Redcliffe City Council has stemmed its surge of spam and freed-up maintenance technicians by replacing its Lotus Notes e-mail client with a managed software-as-a-service (SAAS) solution.
The South Queensland-based council, which serves more than 50,000 residents, searched late last year for a solution which could reduce the 50 spam e-mails its 288 employees were receiving each day, while maintaining a neutral budget.
Redcliffe City Council information systems manager, John Mulcahy, said its six IT employees searched for a solution which could reduce spam, remove the need for future spend in e-mail, and remove its troublesome VPN while still provisioning remote access.
"The 30 to 50 spam e-mails each person received daily has been reduced to one to three and now employees can respond more quickly to our ratepayer enquiries rather than sifting through spam," Mulcahy said.
"The solution costs about $1 a day per employee, and it has a terrific budget benefit as it is totally based on operational cost rather than capital.
"We are pleased with the solution and with the efficient conversion and migration of historic data and we may look at outsourcing other applications in future."
A developer employed to maintain the Lotus Notes mail system reported that the application was becoming less compatible with council systems and that there was ongoing support issues.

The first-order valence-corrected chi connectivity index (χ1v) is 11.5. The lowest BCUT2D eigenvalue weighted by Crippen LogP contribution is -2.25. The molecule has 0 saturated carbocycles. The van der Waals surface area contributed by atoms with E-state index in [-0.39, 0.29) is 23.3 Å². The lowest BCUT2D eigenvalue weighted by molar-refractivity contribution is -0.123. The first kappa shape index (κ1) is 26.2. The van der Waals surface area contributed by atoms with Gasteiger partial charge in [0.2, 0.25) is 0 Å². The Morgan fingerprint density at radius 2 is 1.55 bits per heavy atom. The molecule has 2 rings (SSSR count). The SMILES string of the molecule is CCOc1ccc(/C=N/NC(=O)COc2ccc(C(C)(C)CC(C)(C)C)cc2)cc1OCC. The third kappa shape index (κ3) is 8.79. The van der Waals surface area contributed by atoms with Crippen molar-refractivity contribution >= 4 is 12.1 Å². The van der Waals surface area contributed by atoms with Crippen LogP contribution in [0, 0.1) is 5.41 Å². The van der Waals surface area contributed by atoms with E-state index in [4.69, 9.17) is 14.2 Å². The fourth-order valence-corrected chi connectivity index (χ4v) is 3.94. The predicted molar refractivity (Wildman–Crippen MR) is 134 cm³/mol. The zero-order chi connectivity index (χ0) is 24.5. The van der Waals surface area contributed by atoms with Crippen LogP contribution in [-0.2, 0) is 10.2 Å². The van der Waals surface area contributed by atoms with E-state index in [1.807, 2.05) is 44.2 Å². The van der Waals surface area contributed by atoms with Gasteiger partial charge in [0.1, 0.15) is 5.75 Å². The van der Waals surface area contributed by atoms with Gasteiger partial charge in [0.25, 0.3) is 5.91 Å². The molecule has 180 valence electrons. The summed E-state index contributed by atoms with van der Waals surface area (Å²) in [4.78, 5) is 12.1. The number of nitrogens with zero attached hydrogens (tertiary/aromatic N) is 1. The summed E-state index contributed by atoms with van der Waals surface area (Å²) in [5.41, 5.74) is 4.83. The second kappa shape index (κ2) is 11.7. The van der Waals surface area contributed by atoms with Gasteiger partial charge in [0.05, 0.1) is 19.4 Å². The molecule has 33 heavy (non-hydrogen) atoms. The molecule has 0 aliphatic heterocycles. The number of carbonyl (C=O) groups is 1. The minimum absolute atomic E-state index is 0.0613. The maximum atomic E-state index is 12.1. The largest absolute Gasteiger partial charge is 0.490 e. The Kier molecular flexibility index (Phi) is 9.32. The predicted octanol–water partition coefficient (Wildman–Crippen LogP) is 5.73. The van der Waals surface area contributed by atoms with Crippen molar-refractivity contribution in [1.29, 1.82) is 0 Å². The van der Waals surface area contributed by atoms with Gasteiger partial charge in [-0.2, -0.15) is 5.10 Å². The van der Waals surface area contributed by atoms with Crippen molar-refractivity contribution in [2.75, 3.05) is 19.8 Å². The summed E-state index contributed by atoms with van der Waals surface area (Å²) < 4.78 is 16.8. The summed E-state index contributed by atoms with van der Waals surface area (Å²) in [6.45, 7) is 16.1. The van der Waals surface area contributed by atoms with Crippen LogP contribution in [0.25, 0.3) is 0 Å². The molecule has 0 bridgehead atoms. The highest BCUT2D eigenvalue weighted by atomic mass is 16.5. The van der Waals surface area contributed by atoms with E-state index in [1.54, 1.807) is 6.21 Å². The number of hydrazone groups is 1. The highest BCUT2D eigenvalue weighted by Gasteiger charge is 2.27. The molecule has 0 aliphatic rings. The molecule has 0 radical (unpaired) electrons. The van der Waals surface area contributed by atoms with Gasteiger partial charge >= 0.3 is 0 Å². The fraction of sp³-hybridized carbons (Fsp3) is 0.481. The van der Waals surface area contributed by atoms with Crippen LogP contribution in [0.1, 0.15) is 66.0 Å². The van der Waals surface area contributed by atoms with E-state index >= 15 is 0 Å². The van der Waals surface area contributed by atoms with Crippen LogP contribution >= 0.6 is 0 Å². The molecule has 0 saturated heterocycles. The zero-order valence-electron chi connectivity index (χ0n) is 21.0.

Meanwhile, the councils' support-heavy VPN was preventing IT from focusing on business analysis.
The council's six IT employees were further burdened by the need to create customized rules to slow the spam surge.
Recliffe City Council went live with a Hosted Exchange e-mail solution from SAAS vendor Emantra and an e-mail filter from NetBoxBlue which could run on its dedicated Microsoft Exchange 2003 servers.
The solution provides the council with 300 mailboxes, a 99 percent SLA for server, application and connectivity and software licensing, 24x7 monitoring and support, remote access through a Web-based control panel, and immediate patching and daily backup.
The council has plans to upgrade to Microsoft Exchange 2007 in the shorter term.